Well, another election has passed, and I’m left wondering if I’m in a time warp of sorts. It’s like deja- vu all over again, only with a hue of red instead of blue. It seems no matter which of the two major parties is victorious, the rhetoric is basically the same. The same words keep repeating - polarized, gridlocked, standstill. I consider myself an optimistic-realist, and I, for one, am not holding my breath.
I cast my first vote in the presidential election of 1976, in the aftermath of the Vietnam War and the Watergate scandal. It felt like the dawning of a new day politically. A chance for real change to be made. With that first ballot, I felt my vote would make a difference and was excited to be part of the bigger process. Thirty-eight years have passed, and I am still part of the process, having voted in every election since then.
I’d like to say I feel real change has been made and that my voting helped make that happen. Instead, I find myself asking why things haven’t really changed much at all despite votes, different parties, different leaders, etc. Could the reason be related to the catchphrase that entered our cultural lexicon via that 1976 motion picture about the Watergate scandal, All the President’s Men? Follow the money. Sadly, I think so. To paraphrase my eighty-year-old dad … money talks, and its voice just keeps getting louder and louder when it comes to politics.
Lest I end this column with more concern than hope, I must breathe life into the bigger reality of our world. I offer to you a positively amazing and powerful reality in the public forum - the public library. Yes, the public library - your library - one of the last vestiges in the public arena that remains pure when it comes to dollars and cents. Of course, money is relevant to the public library. It can’t exist without your tax dollars to purchase materials you want and need, to hire competent, caring staff and to pay the bills that keep the building up and running.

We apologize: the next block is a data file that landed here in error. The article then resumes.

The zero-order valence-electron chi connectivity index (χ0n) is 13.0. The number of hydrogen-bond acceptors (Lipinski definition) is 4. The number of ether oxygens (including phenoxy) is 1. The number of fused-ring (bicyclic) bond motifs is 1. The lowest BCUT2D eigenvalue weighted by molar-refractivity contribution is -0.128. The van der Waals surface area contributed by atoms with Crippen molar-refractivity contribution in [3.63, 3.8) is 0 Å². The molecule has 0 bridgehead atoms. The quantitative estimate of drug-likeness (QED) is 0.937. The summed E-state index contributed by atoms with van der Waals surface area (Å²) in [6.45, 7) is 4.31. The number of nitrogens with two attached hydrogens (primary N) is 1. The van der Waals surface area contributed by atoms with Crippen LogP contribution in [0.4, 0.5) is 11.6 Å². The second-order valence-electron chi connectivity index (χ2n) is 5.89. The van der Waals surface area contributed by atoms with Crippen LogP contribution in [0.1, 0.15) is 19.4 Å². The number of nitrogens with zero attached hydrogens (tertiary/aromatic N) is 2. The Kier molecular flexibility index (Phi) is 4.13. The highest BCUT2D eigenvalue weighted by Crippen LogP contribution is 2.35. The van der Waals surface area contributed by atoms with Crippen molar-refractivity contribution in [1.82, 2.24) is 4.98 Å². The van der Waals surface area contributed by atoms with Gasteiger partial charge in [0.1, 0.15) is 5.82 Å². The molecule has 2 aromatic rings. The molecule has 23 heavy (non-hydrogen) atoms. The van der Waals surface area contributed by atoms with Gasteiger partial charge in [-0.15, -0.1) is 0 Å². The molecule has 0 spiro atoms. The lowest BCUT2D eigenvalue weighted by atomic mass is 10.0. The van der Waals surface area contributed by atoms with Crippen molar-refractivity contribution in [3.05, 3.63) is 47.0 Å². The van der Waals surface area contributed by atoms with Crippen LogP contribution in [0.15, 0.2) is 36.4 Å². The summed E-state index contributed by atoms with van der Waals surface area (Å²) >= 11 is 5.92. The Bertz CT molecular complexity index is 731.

Where money is irrelevant in public libraries is in the area of patron “worth.” There is literally no such concept. You see, the very foundation of a public library is that every single patron has equal access to everything it offers, regardless of how much money one has or doesn’t have. Irrelevant, indeed.
It is precisely the reason I was attracted to work in the public library. I know what it is to grow up in a family where money is scarce. I didn’t have name-brand clothes, and the car my parents drove barely made it from one place to another. Yet, when I walked through the doors of my local public library, it didn’t matter a whit. I was treated with the same respect as the town mayor who was known as “having money.” I had access to the very same materials as the kids in my class who lived “in the big houses in the city.” It was an equal playing field where money not only didn’t talk, it didn’t even get to utter a single syllable.
So, in this age that is too often typified by how big our bank account is, how many square feet our home has or what titles and initials come before and after our names, it’s both refreshing and reassuring to know that none of it makes any difference to me or to anyone else who works at your public library. We are here to serve you and everyone … equally, happily and with gratitude for your patronage. So, please come see us often. And remember, you can leave your wallet at home.